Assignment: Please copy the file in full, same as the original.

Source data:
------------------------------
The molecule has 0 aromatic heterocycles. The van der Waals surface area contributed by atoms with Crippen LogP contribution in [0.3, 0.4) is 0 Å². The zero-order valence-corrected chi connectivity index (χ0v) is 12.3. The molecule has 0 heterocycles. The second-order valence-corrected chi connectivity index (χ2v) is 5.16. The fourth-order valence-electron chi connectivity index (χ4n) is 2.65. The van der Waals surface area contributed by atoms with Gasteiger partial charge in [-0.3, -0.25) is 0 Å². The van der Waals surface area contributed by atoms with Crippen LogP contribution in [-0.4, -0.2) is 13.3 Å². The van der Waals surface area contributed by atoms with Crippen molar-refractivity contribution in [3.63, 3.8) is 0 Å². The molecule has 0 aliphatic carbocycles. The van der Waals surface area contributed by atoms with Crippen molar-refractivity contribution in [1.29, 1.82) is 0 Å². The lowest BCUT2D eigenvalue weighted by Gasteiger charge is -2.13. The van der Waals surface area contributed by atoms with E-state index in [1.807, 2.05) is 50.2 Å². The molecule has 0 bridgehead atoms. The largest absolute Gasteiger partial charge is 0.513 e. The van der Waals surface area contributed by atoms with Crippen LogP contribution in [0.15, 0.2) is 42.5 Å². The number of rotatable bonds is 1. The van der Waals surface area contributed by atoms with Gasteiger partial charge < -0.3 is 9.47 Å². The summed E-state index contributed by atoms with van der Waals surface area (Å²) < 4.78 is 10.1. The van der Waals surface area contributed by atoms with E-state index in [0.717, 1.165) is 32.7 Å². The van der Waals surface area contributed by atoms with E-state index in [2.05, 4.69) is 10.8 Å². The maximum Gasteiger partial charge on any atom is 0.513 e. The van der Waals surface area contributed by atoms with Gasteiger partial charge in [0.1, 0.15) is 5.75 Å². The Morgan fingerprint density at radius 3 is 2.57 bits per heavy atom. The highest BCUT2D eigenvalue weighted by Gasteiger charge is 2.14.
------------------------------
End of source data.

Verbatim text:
The molecule has 0 aromatic heterocycles. The van der Waals surface area contributed by atoms with Crippen LogP contribution in [0.3, 0.4) is 0 Å². The zero-order valence-corrected chi connectivity index (χ0v) is 12.3. The molecule has 0 heterocycles. The second-order valence-corrected chi connectivity index (χ2v) is 5.16. The fourth-order valence-electron chi connectivity index (χ4n) is 2.65. The van der Waals surface area contributed by atoms with Gasteiger partial charge in [-0.3, -0.25) is 0 Å². The van der Waals surface area contributed by atoms with Crippen LogP contribution in [-0.4, -0.2) is 13.3 Å². The van der Waals surface area contributed by atoms with Crippen molar-refractivity contribution in [3.63, 3.8) is 0 Å². The molecule has 0 aliphatic carbocycles. The van der Waals surface area contributed by atoms with Crippen molar-refractivity contribution in [1.29, 1.82) is 0 Å². The lowest BCUT2D eigenvalue weighted by Gasteiger charge is -2.13. The van der Waals surface area contributed by atoms with E-state index in [1.807, 2.05) is 50.2 Å². The molecule has 0 bridgehead atoms. The largest absolute Gasteiger partial charge is 0.513 e. The van der Waals surface area contributed by atoms with Crippen LogP contribution in [0.15, 0.2) is 42.5 Å². The number of rotatable bonds is 1. The van der Waals surface area contributed by atoms with Gasteiger partial charge < -0.3 is 9.47 Å². The summed E-state index contributed by atoms with van der Waals surface area (Å²) < 4.78 is 10.1. The van der Waals surface area contributed by atoms with E-state index in [0.717, 1.165) is 32.7 Å². The van der Waals surface area contributed by atoms with E-state index in [2.05, 4.69) is 10.8 Å². The maximum Gasteiger partial charge on any atom is 0.513 e. The van der Waals surface area contributed by atoms with Gasteiger partial charge in [0.1, 0.15) is 5.75 Å². The Morgan fingerprint density at radius 3 is 2.57 bits per heavy atom. The highest BCUT2D eigenvalue weighted by Gasteiger charge is 2.14.